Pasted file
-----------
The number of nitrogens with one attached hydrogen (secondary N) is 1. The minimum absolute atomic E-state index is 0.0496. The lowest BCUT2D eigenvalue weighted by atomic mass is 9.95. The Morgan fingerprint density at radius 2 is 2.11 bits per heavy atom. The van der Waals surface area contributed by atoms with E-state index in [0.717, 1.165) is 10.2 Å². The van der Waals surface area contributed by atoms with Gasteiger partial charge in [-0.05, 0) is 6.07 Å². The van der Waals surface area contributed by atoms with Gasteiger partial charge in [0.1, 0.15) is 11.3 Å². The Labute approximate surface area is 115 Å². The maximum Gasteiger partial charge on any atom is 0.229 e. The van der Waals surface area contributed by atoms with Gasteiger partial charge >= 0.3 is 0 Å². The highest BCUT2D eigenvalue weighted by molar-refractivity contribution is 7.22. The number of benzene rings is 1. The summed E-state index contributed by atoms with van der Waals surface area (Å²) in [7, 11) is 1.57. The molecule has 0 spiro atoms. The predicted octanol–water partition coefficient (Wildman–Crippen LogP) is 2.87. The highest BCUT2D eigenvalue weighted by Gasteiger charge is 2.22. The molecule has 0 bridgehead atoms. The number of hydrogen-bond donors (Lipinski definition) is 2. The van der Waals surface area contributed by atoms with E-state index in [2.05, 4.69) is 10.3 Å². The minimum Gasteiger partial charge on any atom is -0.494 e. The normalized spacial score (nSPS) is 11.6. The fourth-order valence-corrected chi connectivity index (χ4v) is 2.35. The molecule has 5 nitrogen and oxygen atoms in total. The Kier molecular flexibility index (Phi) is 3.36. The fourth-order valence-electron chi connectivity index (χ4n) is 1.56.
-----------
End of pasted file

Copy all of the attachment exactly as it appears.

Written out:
The number of nitrogens with one attached hydrogen (secondary N) is 1. The minimum absolute atomic E-state index is 0.0496. The lowest BCUT2D eigenvalue weighted by atomic mass is 9.95. The Morgan fingerprint density at radius 2 is 2.11 bits per heavy atom. The van der Waals surface area contributed by atoms with E-state index in [0.717, 1.165) is 10.2 Å². The van der Waals surface area contributed by atoms with Gasteiger partial charge in [-0.05, 0) is 6.07 Å². The van der Waals surface area contributed by atoms with Gasteiger partial charge in [0.1, 0.15) is 11.3 Å². The Labute approximate surface area is 115 Å². The maximum Gasteiger partial charge on any atom is 0.229 e. The van der Waals surface area contributed by atoms with Gasteiger partial charge >= 0.3 is 0 Å². The highest BCUT2D eigenvalue weighted by molar-refractivity contribution is 7.22. The number of benzene rings is 1. The summed E-state index contributed by atoms with van der Waals surface area (Å²) in [7, 11) is 1.57. The molecule has 0 spiro atoms. The predicted octanol–water partition coefficient (Wildman–Crippen LogP) is 2.87. The highest BCUT2D eigenvalue weighted by Gasteiger charge is 2.22. The molecule has 0 bridgehead atoms. The number of hydrogen-bond donors (Lipinski definition) is 2. The van der Waals surface area contributed by atoms with E-state index in [2.05, 4.69) is 10.3 Å². The minimum Gasteiger partial charge on any atom is -0.494 e. The normalized spacial score (nSPS) is 11.6. The fourth-order valence-corrected chi connectivity index (χ4v) is 2.35. The molecule has 5 nitrogen and oxygen atoms in total. The Kier molecular flexibility index (Phi) is 3.36. The fourth-order valence-electron chi connectivity index (χ4n) is 1.56.